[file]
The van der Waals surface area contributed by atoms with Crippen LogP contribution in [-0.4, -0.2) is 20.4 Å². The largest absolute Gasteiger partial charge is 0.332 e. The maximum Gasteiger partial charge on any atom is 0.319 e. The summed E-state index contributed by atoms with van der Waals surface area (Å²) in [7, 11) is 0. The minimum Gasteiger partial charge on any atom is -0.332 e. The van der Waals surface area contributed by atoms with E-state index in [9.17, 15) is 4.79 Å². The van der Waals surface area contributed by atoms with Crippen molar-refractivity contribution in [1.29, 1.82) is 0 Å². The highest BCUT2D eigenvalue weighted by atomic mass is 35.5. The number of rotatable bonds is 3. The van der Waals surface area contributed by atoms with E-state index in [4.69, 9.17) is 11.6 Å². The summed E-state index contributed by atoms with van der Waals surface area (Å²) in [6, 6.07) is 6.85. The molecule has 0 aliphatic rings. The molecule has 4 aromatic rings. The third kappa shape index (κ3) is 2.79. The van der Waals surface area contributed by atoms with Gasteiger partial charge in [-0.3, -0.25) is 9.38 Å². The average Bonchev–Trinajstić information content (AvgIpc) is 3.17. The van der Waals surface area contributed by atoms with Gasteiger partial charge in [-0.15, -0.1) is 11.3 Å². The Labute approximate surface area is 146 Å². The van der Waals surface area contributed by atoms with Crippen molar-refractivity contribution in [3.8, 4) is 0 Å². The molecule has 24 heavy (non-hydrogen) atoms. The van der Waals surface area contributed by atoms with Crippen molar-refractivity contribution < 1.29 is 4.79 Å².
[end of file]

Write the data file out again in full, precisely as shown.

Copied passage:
The van der Waals surface area contributed by atoms with Crippen LogP contribution in [-0.4, -0.2) is 20.4 Å². The largest absolute Gasteiger partial charge is 0.332 e. The maximum Gasteiger partial charge on any atom is 0.319 e. The summed E-state index contributed by atoms with van der Waals surface area (Å²) in [7, 11) is 0. The minimum Gasteiger partial charge on any atom is -0.332 e. The van der Waals surface area contributed by atoms with E-state index in [9.17, 15) is 4.79 Å². The van der Waals surface area contributed by atoms with Crippen molar-refractivity contribution in [1.29, 1.82) is 0 Å². The highest BCUT2D eigenvalue weighted by atomic mass is 35.5. The number of rotatable bonds is 3. The van der Waals surface area contributed by atoms with E-state index in [4.69, 9.17) is 11.6 Å². The summed E-state index contributed by atoms with van der Waals surface area (Å²) in [6, 6.07) is 6.85. The molecule has 0 aliphatic rings. The molecule has 4 aromatic rings. The third kappa shape index (κ3) is 2.79. The van der Waals surface area contributed by atoms with Gasteiger partial charge in [-0.3, -0.25) is 9.38 Å². The average Bonchev–Trinajstić information content (AvgIpc) is 3.17. The van der Waals surface area contributed by atoms with Gasteiger partial charge in [-0.15, -0.1) is 11.3 Å². The Labute approximate surface area is 146 Å². The van der Waals surface area contributed by atoms with Crippen molar-refractivity contribution in [3.8, 4) is 0 Å². The molecule has 24 heavy (non-hydrogen) atoms. The van der Waals surface area contributed by atoms with Crippen molar-refractivity contribution < 1.29 is 4.79 Å².